Level 2: Mid-level evidence

BP control is important for reducing risk of cardiovascular events, but the optimal BP level in many clinical scenarios is unknown. To identify the BP ranges associated with lowest cardiovascular risk in patients with prior acute coronary syndromes, researchers performed a post-hoc analysis of the PROVE IT-TIMI 22 trial (Circulation. 2010;122:2142-2151). Patients were grouped by average BP readings achieved during the trial. Average readings outside of the ranges of 130-140 mm Hg systolic and 80-90 mm Hg diastolic had an increased risk of future cardiovascular events. A total of 4,162 patients hospitalized for acute coronary syndrome and receiving a statin were evaluated for the effect of BP range on a composite outcome of all-cause mortality, MI, unstable angina requiring rehospitalization, revascularization after 30 days, and stroke.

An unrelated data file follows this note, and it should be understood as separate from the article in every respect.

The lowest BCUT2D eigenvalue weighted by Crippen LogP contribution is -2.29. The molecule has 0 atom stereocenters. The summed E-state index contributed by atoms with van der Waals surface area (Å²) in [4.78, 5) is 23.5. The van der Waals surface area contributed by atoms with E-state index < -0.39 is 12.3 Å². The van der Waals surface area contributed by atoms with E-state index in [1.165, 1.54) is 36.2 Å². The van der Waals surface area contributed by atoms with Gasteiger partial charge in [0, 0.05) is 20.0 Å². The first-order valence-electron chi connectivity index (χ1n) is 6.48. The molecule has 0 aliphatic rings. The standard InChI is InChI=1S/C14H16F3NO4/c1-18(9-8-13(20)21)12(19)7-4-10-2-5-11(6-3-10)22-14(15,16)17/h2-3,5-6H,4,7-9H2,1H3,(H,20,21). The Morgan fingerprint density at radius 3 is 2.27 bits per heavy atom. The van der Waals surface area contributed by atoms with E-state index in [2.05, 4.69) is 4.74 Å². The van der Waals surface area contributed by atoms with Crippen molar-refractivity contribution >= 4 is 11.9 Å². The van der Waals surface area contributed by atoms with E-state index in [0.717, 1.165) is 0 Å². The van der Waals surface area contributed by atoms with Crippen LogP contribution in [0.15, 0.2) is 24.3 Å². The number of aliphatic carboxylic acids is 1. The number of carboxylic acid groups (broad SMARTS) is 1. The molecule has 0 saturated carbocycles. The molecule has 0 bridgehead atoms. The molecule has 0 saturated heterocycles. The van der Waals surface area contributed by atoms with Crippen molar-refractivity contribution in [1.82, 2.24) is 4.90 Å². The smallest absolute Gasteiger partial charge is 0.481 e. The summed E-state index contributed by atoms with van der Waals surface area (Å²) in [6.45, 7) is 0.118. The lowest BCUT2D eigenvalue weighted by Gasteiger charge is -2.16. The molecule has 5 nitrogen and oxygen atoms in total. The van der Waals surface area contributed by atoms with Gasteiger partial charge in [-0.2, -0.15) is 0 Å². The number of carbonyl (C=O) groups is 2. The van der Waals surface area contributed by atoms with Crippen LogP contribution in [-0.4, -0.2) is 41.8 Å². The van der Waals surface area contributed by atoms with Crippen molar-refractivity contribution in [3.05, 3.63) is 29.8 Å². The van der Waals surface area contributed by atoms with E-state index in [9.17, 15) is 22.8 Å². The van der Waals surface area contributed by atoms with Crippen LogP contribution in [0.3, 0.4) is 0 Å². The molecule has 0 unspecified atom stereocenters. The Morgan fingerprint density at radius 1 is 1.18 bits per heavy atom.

During a mean follow-up of 24 months, 24% of patients reached the composite outcome. BPs outside of the range of 130-140 systolic and 80-90 diastolic were associated with an increased risk of the composite outcome. Compared with patients in these BP ranges, patients with significantly elevated BP (systolic >160 or diastolic >100) had 3.7- to 4.9-fold increased risk. The risk was also elevated for patients with low BP (≤100 systolic, ≤60 diastolic), with a 1.2- to 2.1-fold increased risk of the composite outcome. The BP associated with lowest risk was 136/85 (P <0.0001). Similar findings were observed for a composite outcome of death due to coronary heart disease, nonfatal MI or revascularization, and for individual outcomes of all-cause mortality, cardiovascular mortality, and nonfatal MI.